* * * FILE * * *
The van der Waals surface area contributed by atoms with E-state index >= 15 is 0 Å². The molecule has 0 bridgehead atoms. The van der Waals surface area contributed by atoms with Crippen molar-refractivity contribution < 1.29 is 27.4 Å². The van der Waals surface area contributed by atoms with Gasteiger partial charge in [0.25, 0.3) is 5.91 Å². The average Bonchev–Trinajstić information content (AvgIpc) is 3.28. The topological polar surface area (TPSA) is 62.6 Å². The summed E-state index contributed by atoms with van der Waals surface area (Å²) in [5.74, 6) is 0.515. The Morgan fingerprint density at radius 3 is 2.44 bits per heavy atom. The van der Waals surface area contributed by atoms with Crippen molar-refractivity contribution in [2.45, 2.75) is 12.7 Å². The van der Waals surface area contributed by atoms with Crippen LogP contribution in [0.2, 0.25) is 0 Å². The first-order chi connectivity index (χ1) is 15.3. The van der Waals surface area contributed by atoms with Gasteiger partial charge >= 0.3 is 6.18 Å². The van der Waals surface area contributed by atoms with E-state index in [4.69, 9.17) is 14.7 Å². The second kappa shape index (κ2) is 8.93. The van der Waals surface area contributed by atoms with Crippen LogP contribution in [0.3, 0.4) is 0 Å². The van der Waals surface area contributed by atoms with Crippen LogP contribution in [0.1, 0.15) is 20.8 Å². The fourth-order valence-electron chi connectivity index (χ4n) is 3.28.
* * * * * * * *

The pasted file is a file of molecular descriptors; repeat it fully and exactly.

The van der Waals surface area contributed by atoms with E-state index >= 15 is 0 Å². The molecule has 0 bridgehead atoms. The van der Waals surface area contributed by atoms with Crippen molar-refractivity contribution < 1.29 is 27.4 Å². The van der Waals surface area contributed by atoms with Gasteiger partial charge in [0.25, 0.3) is 5.91 Å². The average Bonchev–Trinajstić information content (AvgIpc) is 3.28. The topological polar surface area (TPSA) is 62.6 Å². The summed E-state index contributed by atoms with van der Waals surface area (Å²) in [5.74, 6) is 0.515. The Morgan fingerprint density at radius 3 is 2.44 bits per heavy atom. The van der Waals surface area contributed by atoms with Crippen molar-refractivity contribution in [2.45, 2.75) is 12.7 Å². The van der Waals surface area contributed by atoms with Crippen LogP contribution in [0.2, 0.25) is 0 Å². The first-order chi connectivity index (χ1) is 15.3. The van der Waals surface area contributed by atoms with Gasteiger partial charge >= 0.3 is 6.18 Å². The van der Waals surface area contributed by atoms with E-state index in [4.69, 9.17) is 14.7 Å². The second kappa shape index (κ2) is 8.93. The van der Waals surface area contributed by atoms with Crippen LogP contribution in [0.3, 0.4) is 0 Å². The van der Waals surface area contributed by atoms with Crippen LogP contribution in [0.1, 0.15) is 20.8 Å². The fourth-order valence-electron chi connectivity index (χ4n) is 3.28.